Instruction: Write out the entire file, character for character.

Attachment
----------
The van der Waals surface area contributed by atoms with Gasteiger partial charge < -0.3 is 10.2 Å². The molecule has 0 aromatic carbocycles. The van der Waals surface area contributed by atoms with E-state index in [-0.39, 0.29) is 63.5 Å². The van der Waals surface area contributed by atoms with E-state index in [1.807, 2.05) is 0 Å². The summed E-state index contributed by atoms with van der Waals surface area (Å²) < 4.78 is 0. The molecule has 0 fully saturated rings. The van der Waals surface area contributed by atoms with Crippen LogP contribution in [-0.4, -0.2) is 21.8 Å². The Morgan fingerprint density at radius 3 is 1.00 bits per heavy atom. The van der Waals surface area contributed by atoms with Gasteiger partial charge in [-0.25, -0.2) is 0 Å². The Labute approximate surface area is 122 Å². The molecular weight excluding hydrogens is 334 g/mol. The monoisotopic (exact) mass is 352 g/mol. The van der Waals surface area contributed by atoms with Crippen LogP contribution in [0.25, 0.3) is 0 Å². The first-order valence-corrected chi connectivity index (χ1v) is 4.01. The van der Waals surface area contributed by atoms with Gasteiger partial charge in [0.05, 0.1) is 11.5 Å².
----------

The van der Waals surface area contributed by atoms with Gasteiger partial charge < -0.3 is 10.2 Å². The molecule has 0 aromatic carbocycles. The van der Waals surface area contributed by atoms with E-state index in [-0.39, 0.29) is 63.5 Å². The van der Waals surface area contributed by atoms with E-state index in [1.807, 2.05) is 0 Å². The summed E-state index contributed by atoms with van der Waals surface area (Å²) < 4.78 is 0. The molecule has 0 fully saturated rings. The van der Waals surface area contributed by atoms with Crippen LogP contribution in [-0.4, -0.2) is 21.8 Å². The Morgan fingerprint density at radius 3 is 1.00 bits per heavy atom. The van der Waals surface area contributed by atoms with Gasteiger partial charge in [-0.25, -0.2) is 0 Å². The Labute approximate surface area is 122 Å². The molecular weight excluding hydrogens is 334 g/mol. The monoisotopic (exact) mass is 352 g/mol. The van der Waals surface area contributed by atoms with Crippen LogP contribution in [0.25, 0.3) is 0 Å². The first-order valence-corrected chi connectivity index (χ1v) is 4.01. The van der Waals surface area contributed by atoms with Gasteiger partial charge in [0.05, 0.1) is 11.5 Å².